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MPI, C# and Executing Tasks RRS feed

  • Question

  • Hi,

    I was creating an parallel application using MPI in the C# language. I am using the C# MPI bindings available from MPI.NET developed at Indiana university. Basically I'm writing some managed code that will be deployed on SQL server 2005. How this is done is by using the CREATE Assembly command of SQL server and providing a dll file. So the problem is that since the mpi tasks are to be deployed on SQL Server I cannot use the console in anyway ( so mpirun or exec cannot be used in the traditional way nor can i run a script ). Is it possible to deploy MPI tasks using C code itself which I can embed in my classes and thus the dll?.

    I just found a way to do it... but its almost a hack and would still like to know what else I can do.

    I currently create a .exe file of my mpi code. Then I can create another class that calls this code using the System.Diagnostics.Process class. The Process class basically allows you to spawn other processes like notepad or anything else using "cmd.exe". This class is compiled into a DLL which is then entered as the managed code in SQL server. The problem is that I would now have to hardcode the location of the .exe in the dll classes. This is all very dirty. Isnt there another seamless way?

    Thanks in advance,

    Abhimanyu Aditya.


    Tuesday, November 20, 2007 12:11 AM

Answers

  • You can do this using pure mpi.net  It doesn't need the extra launching program mpiexec.exe  You can even have all your "mpi processors" be threads inside 1 process - which is probably what you want.  Check it out and let me know if it helps. 

    • Proposed as answer by Lio Monday, July 7, 2008 7:06 PM
    • Marked as answer by Don PatteeModerator Monday, April 13, 2009 5:38 AM
    Saturday, January 19, 2008 11:50 PM

All replies

  • What is exactky the problem you want to solve ? I don't think that running an MPI application from SQLServer is a way to go. .Net classes inside SQLServer has been done to create new datatypes and functions that will run inside the SQLServer domain and process and not outside.

     

    You may think about building an other architecture, I can help you on this

     

    Xavier

    Thursday, November 22, 2007 1:40 PM
  • Hey, alas... a helping hand... thanks alot.

    Yes. The application:

    Say you have a data set in a table. You want to know for each row, which other row is most similar. How would you do this. The simplest way is...
    - read the data into memory
    - run 2 for loops comparing each row to each other row.

    Then return the results. Simple.. ofcourse this is not how i am doing it... its too inefficient ( take for example you have 10 million rows... that would mean 10 mill * 10 mill = 100 trillion comparisons. ) But for the sake of simplicity this is the problem.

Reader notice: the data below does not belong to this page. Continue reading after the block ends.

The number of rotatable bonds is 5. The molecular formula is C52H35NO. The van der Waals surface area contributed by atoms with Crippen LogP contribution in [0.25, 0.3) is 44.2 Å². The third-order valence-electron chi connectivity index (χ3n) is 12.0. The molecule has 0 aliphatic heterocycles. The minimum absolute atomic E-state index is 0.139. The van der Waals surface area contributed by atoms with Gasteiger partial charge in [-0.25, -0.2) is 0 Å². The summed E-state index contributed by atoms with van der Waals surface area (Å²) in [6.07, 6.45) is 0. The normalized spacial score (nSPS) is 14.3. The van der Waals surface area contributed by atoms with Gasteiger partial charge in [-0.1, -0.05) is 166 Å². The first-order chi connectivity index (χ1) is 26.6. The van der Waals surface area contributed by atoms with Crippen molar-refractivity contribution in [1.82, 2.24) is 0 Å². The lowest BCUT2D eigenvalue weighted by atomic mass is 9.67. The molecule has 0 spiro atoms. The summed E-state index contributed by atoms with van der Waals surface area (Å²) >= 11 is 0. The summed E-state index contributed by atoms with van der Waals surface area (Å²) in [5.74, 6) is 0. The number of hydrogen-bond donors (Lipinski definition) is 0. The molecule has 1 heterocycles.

Now I want to parallelize this. Assume I have a 4 processor server with quad core processors ( 16 cores total to work with ). What I can do is distribute the 10 mill rows amongst say 10 cores such that each does the work for 1 million of the rows.

    This is the problem i'm trying to solve. The caveat is that I'm a graduate student in an MPI class and thus I decided to use MPI to solve this problem. Personally I think its quite interesting to use MPI within sql server. I used the above hack to run a simple process on my dual core desktop and the results were decent/encouraging. bot cores were upto 100% utilization. Ofcoure these are naive results based on windows task manager but there wasa clear difference between processor activity over the sequential run.

    What do you think?
    Thursday, November 22, 2007 10:48 PM
  • I think that you should separate the work from the database. MPI may be used for that, but perhaps that some SQL features could it for you, but I'm not enough expert on that. So let's try using your approcah, but in a different way.

    First you should consider to isolate your computation workload from the database itself, for multiple reason, one is to leave SQL Server enough CPU power to do its own job, a second is from an architectural point of view, an independance from the datasource itself.

     

    what you could eventually do is to query the data from your mpi application. the main MPI rank can start by querying the database to get a dataset, then create the MPI domains, and broadcast the initial set of data.

    Then on each slaves, query the database on the domain you are working on, and do your matching job.

     

    But in reality there is no relationship between each MPI tasks, because each is working on a separate subset. So maybe MPI is not the most appropriate for this, a parametric sweep job could be an easisest way to go.

     

    HTH

    Xavier

    Friday, November 23, 2007 12:29 PM
  • Yes, I guess I could do that. The idea was basically to allow users to be able to use SQL like queries to get answers.

    Anyway, do you know of a way to spawn MPI tasks from within code rather than calling mpirun on the console etc.

    Thanks again.
    Saturday, November 24, 2007 2:56 AM
  • unfortunately no. mpiexec is your friend here, but once again you may consider to change your archiecture.

    Monday, December 3, 2007 2:44 PM
  • You can do this using pure mpi.net  It doesn't need the extra launching program mpiexec.exe  You can even have all your "mpi processors" be threads inside 1 process - which is probably what you want.  Check it out and let me know if it helps. 

    • Proposed as answer by Lio Monday, July 7, 2008 7:06 PM
    • Marked as answer by Don PatteeModerator Monday, April 13, 2009 5:38 AM
    Saturday, January 19, 2008 11:50 PM